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GAAP - Generally Accepted Accounting Principles

GAAP - Generally Accepted Accounting Principles

The standard guidelines for financial accounting that apply in all legal bodies are termed as generally accepted accounting principles or GAAP. These principles include sign conventions and standards that all accountants are subject to follow when recording financial transactions and creating balance statements.

Do all businesses follow GAAP?

Many businesses which specially depend on cash transactions can often leave out these practices from their financial departments. These practices dictate that financial decisions need to be made based on the conditions described in writing statements regardless of the actual credit situation.

The best example can be presented as having two ways of balancing your account. You can either balance it based on the amounts of incoming and outgoing checks or use the actual amounts of money that are in your account at any given time. This is because a check is a promissory note of a fund and is not equal to cash in any monetary definition.

Why GAAP?

GAAP can provide consistent financial statements and are especially useful for judging the worth of investment opportunities. GAAP standards require balance sheet item classification and also include the reporting of their outstanding shares. A company which does not follow these rules may be fishy and generally regarded as bad for investment. Current International Standards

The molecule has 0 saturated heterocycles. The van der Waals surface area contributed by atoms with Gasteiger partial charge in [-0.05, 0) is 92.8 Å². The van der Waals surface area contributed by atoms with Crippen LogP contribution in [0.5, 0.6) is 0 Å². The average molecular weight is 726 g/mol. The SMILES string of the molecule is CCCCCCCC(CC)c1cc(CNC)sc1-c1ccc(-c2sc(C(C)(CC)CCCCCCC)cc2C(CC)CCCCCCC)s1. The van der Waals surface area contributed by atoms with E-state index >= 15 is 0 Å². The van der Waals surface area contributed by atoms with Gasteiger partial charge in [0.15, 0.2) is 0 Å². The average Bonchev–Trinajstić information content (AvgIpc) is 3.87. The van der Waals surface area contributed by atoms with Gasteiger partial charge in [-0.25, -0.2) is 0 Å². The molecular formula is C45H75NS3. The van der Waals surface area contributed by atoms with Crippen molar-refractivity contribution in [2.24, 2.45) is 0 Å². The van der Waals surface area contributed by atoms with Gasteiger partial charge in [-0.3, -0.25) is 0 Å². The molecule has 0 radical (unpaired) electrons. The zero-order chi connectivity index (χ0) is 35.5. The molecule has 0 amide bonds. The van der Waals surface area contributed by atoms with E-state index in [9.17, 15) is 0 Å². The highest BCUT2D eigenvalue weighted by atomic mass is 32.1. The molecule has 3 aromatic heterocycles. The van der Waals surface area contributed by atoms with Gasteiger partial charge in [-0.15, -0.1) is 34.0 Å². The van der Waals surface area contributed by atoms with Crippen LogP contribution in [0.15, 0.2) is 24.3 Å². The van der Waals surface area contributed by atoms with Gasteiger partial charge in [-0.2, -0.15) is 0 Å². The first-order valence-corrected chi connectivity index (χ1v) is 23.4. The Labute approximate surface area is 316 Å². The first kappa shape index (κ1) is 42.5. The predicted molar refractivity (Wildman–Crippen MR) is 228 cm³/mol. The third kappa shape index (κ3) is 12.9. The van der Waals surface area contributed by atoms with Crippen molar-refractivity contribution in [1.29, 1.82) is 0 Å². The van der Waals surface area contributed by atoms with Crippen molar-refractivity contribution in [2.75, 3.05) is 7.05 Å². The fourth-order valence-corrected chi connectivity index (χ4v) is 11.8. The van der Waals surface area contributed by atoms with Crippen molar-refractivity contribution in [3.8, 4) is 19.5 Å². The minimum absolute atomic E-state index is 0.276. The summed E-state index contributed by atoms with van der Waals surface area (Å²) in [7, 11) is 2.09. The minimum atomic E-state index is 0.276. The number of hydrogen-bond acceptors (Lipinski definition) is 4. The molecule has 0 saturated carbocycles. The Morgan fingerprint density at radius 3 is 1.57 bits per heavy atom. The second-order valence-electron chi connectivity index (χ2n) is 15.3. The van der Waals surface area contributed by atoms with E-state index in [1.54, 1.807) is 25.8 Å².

Although there are no global standards that are currently followed throughout the world but countries are quickly establishing the International Financial Reporting Standards or IFRS as the global standard. The IFRS has been established by the International Accounting Standards Board or IASB. The board also updates these standards according to the requirements of global transactions and recordkeeping.

Most companies are of an international nature and this means that local accounting principles are not enough for them to coordinate with their headquarters or other offices. This means that they have to use IFRS so that their financial reporting standards are similar to an international equivalent.

Position of the United States

The United States currently does not conform to a particular standard, but the Securities and Exchange Commission (SEC) has discussed that they are strongly in favor of a unified and global system of accounting standards and they find that currently the IFRS is the best set of practices and can quickly be applied to companies operating in the country.

The Two Current Standard Bearers

There are only two standard producers in the industry. The first is IASB and the second is the Financial Accounting Standards Board or FASB. Both boards have recognized the need for uniform standards and have decided to work together to create international standards applicable to all financial transactions.


Additional Resources

  1. Meaning Of Generally Accepted Accounting Principles [people.wku.edu]
  2. Financial Accounting And Accounting Standards [nationalparalegal.edu]
  3. An Examination Into The Significance Of Robust Accounting Standards [pugetsound.edu]
  4. Gaap (generally Accepted Accounting Principles) [cms.cerritos.edu]
  5. Generally Accepted Accounting Principles [stetson.edu]
  6. The Need For Generally Accepted Accounting Principles [jsmith.cis.byuh.edu]